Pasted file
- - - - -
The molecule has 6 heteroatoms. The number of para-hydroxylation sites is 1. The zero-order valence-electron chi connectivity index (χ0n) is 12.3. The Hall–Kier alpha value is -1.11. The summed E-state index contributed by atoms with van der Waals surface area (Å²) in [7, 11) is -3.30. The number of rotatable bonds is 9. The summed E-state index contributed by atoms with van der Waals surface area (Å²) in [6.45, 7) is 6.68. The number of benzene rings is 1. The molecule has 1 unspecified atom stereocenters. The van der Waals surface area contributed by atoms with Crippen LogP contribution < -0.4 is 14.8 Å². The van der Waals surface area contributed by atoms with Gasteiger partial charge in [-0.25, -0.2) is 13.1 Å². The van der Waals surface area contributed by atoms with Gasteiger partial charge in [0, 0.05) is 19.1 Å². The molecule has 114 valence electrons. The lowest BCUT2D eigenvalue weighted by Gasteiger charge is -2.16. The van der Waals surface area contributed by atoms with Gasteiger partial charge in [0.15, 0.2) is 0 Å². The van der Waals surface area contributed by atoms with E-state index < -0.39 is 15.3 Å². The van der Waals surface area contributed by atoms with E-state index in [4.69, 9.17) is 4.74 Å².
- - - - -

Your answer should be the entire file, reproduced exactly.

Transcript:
The molecule has 6 heteroatoms. The number of para-hydroxylation sites is 1. The zero-order valence-electron chi connectivity index (χ0n) is 12.3. The Hall–Kier alpha value is -1.11. The summed E-state index contributed by atoms with van der Waals surface area (Å²) in [7, 11) is -3.30. The number of rotatable bonds is 9. The summed E-state index contributed by atoms with van der Waals surface area (Å²) in [6.45, 7) is 6.68. The number of benzene rings is 1. The molecule has 1 unspecified atom stereocenters. The van der Waals surface area contributed by atoms with Crippen LogP contribution < -0.4 is 14.8 Å². The van der Waals surface area contributed by atoms with Gasteiger partial charge in [-0.25, -0.2) is 13.1 Å². The van der Waals surface area contributed by atoms with Gasteiger partial charge in [0, 0.05) is 19.1 Å². The molecule has 114 valence electrons. The lowest BCUT2D eigenvalue weighted by Gasteiger charge is -2.16. The van der Waals surface area contributed by atoms with Gasteiger partial charge in [0.15, 0.2) is 0 Å². The van der Waals surface area contributed by atoms with E-state index < -0.39 is 15.3 Å². The van der Waals surface area contributed by atoms with E-state index in [4.69, 9.17) is 4.74 Å².